I knew it was my ticket there. The funny part is the last place I went, when I really decided ‘That’s it, I’m done, I don’t want to work here anymore, you don’t make money, they don’t treat you very well,’ was Osaka. All of a sudden, I’m back telling my agency, ‘Please, I can’t wait to go anywhere!’ And the place that accepted me first over the summer was Osaka. It was the same apartment I stayed in. The management had changed, because it changes all the time, and I think that’s probably the reason I got to go. I considered what I would do if I wasn’t able to model, but it’s not the same. You don’t have the same relationship with the girls, you’re not in the apartment every day, going to clubs, having them talk to you, being at the photoshoots. I knew I needed to get into all that, and the only way to tell the story that I wanted to tell would be to model there, so I could be right in it.
What inspired you to make the documentary?
Once I was really removed from the industry, I was digesting everything that happened, and realizing how messed up it was. Any little thing, like how there are young girls there, or how you have a contract and you don’t get money, and how they measure you, and they can take away your spending money if you gain weight, the basic things I found out when I was there, people had no idea. The more I thought about it, the more I thought I wanted to do something with it. But there was one moment that made me want to to do the film. The girls, especially when I was in Asia, left a pretty deep impression about the whole industry. It made me never want to go back. I had dreams that I was back there, panicking. But there was one girl, when I was in Shanghai. She was 15 or so, from Russia. I didn’t talk to her very much, I just remember her colouring in the apartment. One day she was really sad. She had just come back from a shoot, and we were all at Starbucks talking, and I found out that she was on set and a photographer was touching her, and she started crying. She got really upset, and the photographer called the agency, and she got paid less for her job because she was complaining. No one has your back when you’re there. No one cares about you, you don’t have a voice.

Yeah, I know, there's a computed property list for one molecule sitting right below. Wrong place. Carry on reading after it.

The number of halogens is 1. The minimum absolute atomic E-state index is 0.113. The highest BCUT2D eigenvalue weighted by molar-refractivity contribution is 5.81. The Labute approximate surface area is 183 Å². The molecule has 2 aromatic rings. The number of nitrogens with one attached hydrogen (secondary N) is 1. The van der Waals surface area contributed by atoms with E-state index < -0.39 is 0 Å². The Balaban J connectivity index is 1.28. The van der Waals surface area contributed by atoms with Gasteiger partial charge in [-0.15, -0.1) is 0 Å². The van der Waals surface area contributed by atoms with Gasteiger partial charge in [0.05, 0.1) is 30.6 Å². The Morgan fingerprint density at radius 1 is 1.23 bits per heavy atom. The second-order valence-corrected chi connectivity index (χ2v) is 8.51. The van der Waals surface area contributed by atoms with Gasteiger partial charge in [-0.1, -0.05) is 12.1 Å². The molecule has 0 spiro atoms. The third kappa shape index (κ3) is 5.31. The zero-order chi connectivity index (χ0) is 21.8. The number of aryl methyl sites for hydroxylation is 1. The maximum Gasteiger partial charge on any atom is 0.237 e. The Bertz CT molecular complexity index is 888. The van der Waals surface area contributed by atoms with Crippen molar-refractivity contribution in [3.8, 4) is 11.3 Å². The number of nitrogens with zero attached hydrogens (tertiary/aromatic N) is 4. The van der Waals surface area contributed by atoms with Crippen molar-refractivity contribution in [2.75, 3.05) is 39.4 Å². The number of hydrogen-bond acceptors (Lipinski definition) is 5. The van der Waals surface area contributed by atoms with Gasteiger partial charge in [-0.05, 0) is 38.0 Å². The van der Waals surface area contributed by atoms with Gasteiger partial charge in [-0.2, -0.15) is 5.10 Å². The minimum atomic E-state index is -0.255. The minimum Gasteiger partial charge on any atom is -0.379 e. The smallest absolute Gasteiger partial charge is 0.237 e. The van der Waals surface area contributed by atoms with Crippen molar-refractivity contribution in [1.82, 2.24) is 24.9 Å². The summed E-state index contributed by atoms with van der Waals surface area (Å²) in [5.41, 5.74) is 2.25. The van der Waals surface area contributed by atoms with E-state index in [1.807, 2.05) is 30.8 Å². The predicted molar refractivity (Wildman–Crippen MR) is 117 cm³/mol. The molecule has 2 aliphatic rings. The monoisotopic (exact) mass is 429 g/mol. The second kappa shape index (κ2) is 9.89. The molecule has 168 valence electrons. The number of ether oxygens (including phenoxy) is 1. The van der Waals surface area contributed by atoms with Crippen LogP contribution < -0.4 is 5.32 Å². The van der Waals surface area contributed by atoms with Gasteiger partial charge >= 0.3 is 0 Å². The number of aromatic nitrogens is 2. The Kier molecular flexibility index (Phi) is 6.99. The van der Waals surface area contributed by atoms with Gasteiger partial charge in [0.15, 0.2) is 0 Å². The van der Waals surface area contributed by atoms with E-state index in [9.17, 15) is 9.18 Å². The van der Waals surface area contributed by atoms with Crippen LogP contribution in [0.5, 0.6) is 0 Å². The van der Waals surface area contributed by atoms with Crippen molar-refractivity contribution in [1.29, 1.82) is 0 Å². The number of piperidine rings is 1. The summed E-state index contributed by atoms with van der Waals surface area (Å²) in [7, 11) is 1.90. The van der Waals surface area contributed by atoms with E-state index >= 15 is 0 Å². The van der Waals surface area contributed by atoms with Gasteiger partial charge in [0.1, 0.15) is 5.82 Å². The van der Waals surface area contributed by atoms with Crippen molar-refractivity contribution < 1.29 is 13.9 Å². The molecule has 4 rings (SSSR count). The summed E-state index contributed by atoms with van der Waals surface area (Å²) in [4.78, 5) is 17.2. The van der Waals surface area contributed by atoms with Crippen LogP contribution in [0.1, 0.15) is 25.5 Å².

Was there ever a time during filming when the way the girls were being treated made you want to step in?